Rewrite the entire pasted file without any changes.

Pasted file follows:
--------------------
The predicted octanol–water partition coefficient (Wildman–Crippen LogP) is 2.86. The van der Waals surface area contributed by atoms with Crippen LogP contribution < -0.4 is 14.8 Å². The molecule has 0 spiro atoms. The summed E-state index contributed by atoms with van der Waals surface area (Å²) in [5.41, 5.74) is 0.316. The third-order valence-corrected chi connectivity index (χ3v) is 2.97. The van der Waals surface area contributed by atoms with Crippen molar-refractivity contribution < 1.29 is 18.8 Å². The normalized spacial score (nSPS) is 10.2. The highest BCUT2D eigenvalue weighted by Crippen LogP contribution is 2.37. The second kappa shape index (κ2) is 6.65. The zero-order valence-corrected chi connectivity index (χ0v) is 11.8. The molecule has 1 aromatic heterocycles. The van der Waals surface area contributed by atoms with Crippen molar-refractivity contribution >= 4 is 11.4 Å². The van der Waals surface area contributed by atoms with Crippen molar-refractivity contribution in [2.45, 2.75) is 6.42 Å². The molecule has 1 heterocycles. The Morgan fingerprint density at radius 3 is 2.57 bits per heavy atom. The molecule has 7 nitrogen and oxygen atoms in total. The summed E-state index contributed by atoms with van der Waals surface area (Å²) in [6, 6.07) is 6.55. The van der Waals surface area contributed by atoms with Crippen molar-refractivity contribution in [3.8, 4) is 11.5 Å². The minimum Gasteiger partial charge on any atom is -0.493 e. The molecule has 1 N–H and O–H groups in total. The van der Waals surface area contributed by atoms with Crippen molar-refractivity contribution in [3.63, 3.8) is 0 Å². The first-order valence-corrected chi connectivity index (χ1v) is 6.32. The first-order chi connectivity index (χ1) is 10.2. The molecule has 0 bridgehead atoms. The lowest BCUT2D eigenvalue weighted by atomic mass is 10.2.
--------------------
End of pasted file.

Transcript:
The predicted octanol–water partition coefficient (Wildman–Crippen LogP) is 2.86. The van der Waals surface area contributed by atoms with Crippen LogP contribution < -0.4 is 14.8 Å². The molecule has 0 spiro atoms. The summed E-state index contributed by atoms with van der Waals surface area (Å²) in [5.41, 5.74) is 0.316. The third-order valence-corrected chi connectivity index (χ3v) is 2.97. The van der Waals surface area contributed by atoms with Crippen molar-refractivity contribution < 1.29 is 18.8 Å². The normalized spacial score (nSPS) is 10.2. The highest BCUT2D eigenvalue weighted by Crippen LogP contribution is 2.37. The second kappa shape index (κ2) is 6.65. The zero-order valence-corrected chi connectivity index (χ0v) is 11.8. The molecule has 1 aromatic heterocycles. The van der Waals surface area contributed by atoms with Crippen molar-refractivity contribution >= 4 is 11.4 Å². The van der Waals surface area contributed by atoms with Crippen molar-refractivity contribution in [2.45, 2.75) is 6.42 Å². The molecule has 1 heterocycles. The Morgan fingerprint density at radius 3 is 2.57 bits per heavy atom. The molecule has 7 nitrogen and oxygen atoms in total. The summed E-state index contributed by atoms with van der Waals surface area (Å²) in [6, 6.07) is 6.55. The van der Waals surface area contributed by atoms with Crippen molar-refractivity contribution in [3.8, 4) is 11.5 Å². The minimum Gasteiger partial charge on any atom is -0.493 e. The molecule has 1 N–H and O–H groups in total. The van der Waals surface area contributed by atoms with Crippen molar-refractivity contribution in [3.63, 3.8) is 0 Å². The first-order valence-corrected chi connectivity index (χ1v) is 6.32. The first-order chi connectivity index (χ1) is 10.2. The molecule has 0 bridgehead atoms. The lowest BCUT2D eigenvalue weighted by atomic mass is 10.2.